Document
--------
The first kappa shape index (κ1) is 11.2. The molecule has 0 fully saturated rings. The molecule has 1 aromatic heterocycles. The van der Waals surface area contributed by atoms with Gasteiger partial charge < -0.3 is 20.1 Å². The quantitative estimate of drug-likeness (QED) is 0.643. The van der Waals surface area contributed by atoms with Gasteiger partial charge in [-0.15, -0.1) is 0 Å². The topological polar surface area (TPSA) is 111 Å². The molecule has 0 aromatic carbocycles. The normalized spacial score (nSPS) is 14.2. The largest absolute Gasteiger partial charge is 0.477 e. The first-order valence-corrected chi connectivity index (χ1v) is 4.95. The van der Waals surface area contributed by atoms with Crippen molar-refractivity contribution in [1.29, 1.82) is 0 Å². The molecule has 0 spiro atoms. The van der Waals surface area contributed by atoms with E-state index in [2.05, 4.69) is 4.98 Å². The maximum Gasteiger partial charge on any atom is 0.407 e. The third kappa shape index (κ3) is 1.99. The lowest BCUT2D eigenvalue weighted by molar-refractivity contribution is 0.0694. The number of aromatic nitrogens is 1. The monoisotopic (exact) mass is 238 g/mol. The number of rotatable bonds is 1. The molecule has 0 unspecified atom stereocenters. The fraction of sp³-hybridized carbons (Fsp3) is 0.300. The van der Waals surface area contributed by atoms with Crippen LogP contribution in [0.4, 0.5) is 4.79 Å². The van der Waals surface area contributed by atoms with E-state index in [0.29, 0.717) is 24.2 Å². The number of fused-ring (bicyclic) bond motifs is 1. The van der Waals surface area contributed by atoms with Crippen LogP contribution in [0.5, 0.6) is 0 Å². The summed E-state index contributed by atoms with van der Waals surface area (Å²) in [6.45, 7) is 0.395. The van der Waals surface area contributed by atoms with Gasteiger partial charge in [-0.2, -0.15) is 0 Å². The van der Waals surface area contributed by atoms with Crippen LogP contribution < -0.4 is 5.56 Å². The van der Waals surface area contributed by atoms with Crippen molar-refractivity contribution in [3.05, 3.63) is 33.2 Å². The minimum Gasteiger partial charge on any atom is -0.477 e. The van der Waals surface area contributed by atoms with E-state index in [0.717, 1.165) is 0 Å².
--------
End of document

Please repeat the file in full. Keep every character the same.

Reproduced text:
The first kappa shape index (κ1) is 11.2. The molecule has 0 fully saturated rings. The molecule has 1 aromatic heterocycles. The van der Waals surface area contributed by atoms with Gasteiger partial charge < -0.3 is 20.1 Å². The quantitative estimate of drug-likeness (QED) is 0.643. The van der Waals surface area contributed by atoms with Gasteiger partial charge in [-0.15, -0.1) is 0 Å². The topological polar surface area (TPSA) is 111 Å². The molecule has 0 aromatic carbocycles. The normalized spacial score (nSPS) is 14.2. The largest absolute Gasteiger partial charge is 0.477 e. The first-order valence-corrected chi connectivity index (χ1v) is 4.95. The van der Waals surface area contributed by atoms with Crippen molar-refractivity contribution in [1.29, 1.82) is 0 Å². The molecule has 0 spiro atoms. The van der Waals surface area contributed by atoms with E-state index in [2.05, 4.69) is 4.98 Å². The maximum Gasteiger partial charge on any atom is 0.407 e. The third kappa shape index (κ3) is 1.99. The lowest BCUT2D eigenvalue weighted by molar-refractivity contribution is 0.0694. The number of aromatic nitrogens is 1. The monoisotopic (exact) mass is 238 g/mol. The number of rotatable bonds is 1. The molecule has 0 unspecified atom stereocenters. The fraction of sp³-hybridized carbons (Fsp3) is 0.300. The van der Waals surface area contributed by atoms with Crippen LogP contribution in [0.4, 0.5) is 4.79 Å². The van der Waals surface area contributed by atoms with E-state index in [0.29, 0.717) is 24.2 Å². The number of fused-ring (bicyclic) bond motifs is 1. The van der Waals surface area contributed by atoms with Crippen LogP contribution in [0.5, 0.6) is 0 Å². The summed E-state index contributed by atoms with van der Waals surface area (Å²) in [6.45, 7) is 0.395. The van der Waals surface area contributed by atoms with Gasteiger partial charge in [-0.2, -0.15) is 0 Å². The van der Waals surface area contributed by atoms with Crippen LogP contribution < -0.4 is 5.56 Å². The van der Waals surface area contributed by atoms with Crippen molar-refractivity contribution in [3.05, 3.63) is 33.2 Å². The minimum Gasteiger partial charge on any atom is -0.477 e. The van der Waals surface area contributed by atoms with E-state index in [0.717, 1.165) is 0 Å².